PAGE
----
Skip to content


There is currently no "good" way of backing up your data implemented in the application itself. This mean that you will be responsible for backing up your data.

It is planned to add a "real" backup feature similar to applications like homeassistant where a snapshot can be downloaded and restored through the web interface.


When developing a new backup strategy, make sure to also test the restore process!


Please use any standard way of backing up your database. For most systems this can be achieved by using a dump command that will create an SQL file with all the required data.

Please refer to your Database System documentation.

I personally use a little script that I have created to automatically pull SQL dumps from a postgresql database. It is neither well tested nor documented so use at your own risk. I would recommend using it only as a starting place for your own backup strategy.


The only Data this application stores apart from the database are the media files (e.g. images) used in your recipes.

They can be found in the mediafiles mounted directory (depending on your installation).

To create a backup of those files simply copy them elsewhere. Do it the other way around for restoring.

The filenames consist of <random uuid4>_<recipe_id>. In case you screw up really badly this can help restore data.

Manual backup from docker build

The standard docker build of tandoor uses postgresql as the back end database. This can be backed up using a function called "dumpall". This generates a .SQL file containing a list of commands for a postgresql server to use to rebuild your database. You will also need to back up the media files separately.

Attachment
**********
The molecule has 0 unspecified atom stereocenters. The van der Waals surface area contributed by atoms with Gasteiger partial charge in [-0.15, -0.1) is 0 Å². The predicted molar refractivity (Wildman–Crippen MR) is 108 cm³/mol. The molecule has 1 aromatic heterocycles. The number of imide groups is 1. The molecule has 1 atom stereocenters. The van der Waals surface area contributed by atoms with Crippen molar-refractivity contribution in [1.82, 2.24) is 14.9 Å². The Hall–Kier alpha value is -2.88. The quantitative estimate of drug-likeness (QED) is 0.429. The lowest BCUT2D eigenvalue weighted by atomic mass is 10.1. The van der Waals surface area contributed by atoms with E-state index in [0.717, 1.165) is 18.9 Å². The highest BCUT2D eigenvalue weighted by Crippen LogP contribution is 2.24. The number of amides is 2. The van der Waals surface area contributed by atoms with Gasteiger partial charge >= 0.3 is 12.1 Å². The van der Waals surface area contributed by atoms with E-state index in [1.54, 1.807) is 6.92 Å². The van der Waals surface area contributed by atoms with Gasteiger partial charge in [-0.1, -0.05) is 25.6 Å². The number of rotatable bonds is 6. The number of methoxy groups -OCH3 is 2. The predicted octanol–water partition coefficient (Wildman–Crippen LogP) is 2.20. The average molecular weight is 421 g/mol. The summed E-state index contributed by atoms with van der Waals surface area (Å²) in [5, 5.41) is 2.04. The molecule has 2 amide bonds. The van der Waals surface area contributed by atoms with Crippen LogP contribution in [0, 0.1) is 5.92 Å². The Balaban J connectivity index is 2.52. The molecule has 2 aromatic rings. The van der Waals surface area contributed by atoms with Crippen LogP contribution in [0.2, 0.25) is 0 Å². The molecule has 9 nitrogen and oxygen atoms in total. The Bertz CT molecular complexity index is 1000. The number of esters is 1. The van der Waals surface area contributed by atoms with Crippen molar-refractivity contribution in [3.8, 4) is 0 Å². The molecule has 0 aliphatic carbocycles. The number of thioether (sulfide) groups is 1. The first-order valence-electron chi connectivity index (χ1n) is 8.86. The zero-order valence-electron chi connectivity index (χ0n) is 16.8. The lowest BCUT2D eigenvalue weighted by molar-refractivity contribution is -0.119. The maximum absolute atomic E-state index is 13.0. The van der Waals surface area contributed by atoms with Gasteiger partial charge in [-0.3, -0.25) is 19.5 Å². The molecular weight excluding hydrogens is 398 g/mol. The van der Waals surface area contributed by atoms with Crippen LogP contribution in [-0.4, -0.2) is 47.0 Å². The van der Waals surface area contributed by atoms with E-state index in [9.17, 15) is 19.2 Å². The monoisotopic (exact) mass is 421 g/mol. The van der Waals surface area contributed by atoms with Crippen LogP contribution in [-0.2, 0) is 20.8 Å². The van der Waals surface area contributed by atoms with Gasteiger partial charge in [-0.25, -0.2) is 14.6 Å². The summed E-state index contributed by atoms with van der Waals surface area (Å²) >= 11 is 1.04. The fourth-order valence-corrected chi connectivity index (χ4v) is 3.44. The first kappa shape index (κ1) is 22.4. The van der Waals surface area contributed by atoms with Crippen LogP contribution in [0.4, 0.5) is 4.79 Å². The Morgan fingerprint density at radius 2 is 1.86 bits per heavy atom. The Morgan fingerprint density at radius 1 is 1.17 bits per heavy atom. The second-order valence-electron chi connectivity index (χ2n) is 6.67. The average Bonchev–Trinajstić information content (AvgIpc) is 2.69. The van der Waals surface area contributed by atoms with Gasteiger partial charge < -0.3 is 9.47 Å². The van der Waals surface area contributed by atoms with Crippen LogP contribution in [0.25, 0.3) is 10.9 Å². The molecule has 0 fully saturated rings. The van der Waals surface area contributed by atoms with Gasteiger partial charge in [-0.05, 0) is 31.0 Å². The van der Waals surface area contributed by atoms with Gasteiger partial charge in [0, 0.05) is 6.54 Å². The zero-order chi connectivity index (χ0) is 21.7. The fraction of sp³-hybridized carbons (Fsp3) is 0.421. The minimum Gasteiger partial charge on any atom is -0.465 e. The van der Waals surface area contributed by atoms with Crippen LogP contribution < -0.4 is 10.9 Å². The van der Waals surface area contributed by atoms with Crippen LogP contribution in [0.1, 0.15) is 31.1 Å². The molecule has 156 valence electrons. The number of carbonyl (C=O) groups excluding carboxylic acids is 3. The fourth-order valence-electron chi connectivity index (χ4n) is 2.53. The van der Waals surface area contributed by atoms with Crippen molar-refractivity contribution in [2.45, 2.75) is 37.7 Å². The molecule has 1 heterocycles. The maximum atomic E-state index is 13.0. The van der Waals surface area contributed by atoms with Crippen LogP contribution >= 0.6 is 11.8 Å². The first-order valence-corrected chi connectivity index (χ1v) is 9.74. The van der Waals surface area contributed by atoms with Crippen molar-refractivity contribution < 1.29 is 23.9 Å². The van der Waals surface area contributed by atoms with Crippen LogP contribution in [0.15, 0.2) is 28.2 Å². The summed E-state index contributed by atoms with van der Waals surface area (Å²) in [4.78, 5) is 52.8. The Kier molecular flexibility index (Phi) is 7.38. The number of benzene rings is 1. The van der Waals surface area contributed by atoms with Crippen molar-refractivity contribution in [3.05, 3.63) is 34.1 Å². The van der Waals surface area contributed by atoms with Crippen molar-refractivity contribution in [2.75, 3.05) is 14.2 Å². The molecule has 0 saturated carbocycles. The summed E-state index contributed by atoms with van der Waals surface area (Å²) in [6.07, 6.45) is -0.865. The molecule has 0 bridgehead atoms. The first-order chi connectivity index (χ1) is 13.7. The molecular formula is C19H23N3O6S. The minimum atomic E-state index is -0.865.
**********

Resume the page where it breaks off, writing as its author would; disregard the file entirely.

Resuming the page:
Making a full copy of the docker directory can work as a back up, but only if you know you will be using the same hardware, os, and postgresql version upon restore. If not, then the different version of postgresql won't be compatible with the existing tables. You can back up from docker even when the tandoor container is failing, so long as the postgresql database has started successfully. When using this backup method, ensure that your recipes have imported successfully. One user reported only the titles and images importing on first try, requiring a second run of the import command.

the following commands assume that your docker-compose files are in a folder called "docker". replace "docker_db_recipes_1" with the name of your db container. The commands also assume you use a backup name of pgdump.sql. It's a good idea to include a date in this filename, so that successive backups do not get deleted. To back up:

sudo docker exec -t docker_db_recipes_1 pg_dumpall -U djangouser > pgdump.sql

To restore:

cat pgdump.sql | sudo docker exec -i docker_db_recipes_1 psql postgres -U djangouser
This connects to the postgres table instead of the actual djangodb table, as the import function needs to delete the table, which can't be dropped off you're connected to it.

Backup using export and import

You can now export recipes from Tandoor using the export function. This method requires a working web interface. 1. Click on a recipe 2. Click on the three meatballs then export 3. Select the all recipes toggle and then export. This should download a zip file.

Import: Go to Import > from app > tandoor and select the zip file you want to import from.

Backing up using the pgbackup container

You can add pgbackup to manage the scheduling and automatic backup of your postgres database. Modify the below to match your environment and add it to your docker-compose.yml

    container_name: pgbackup
      - ./.env
      POSTGRES_EXTRA_OPTS: -Z6 --schema=public --blobs
      SCHEDULE: '@daily'
    # Note: the tag must match the version of postgres you are using
    image: prodrigestivill/postgres-backup-local:15
    restart: unless-stopped
      - backups/postgres:/backups
You can manually initiate a backup by running docker exec -it pgbackup ./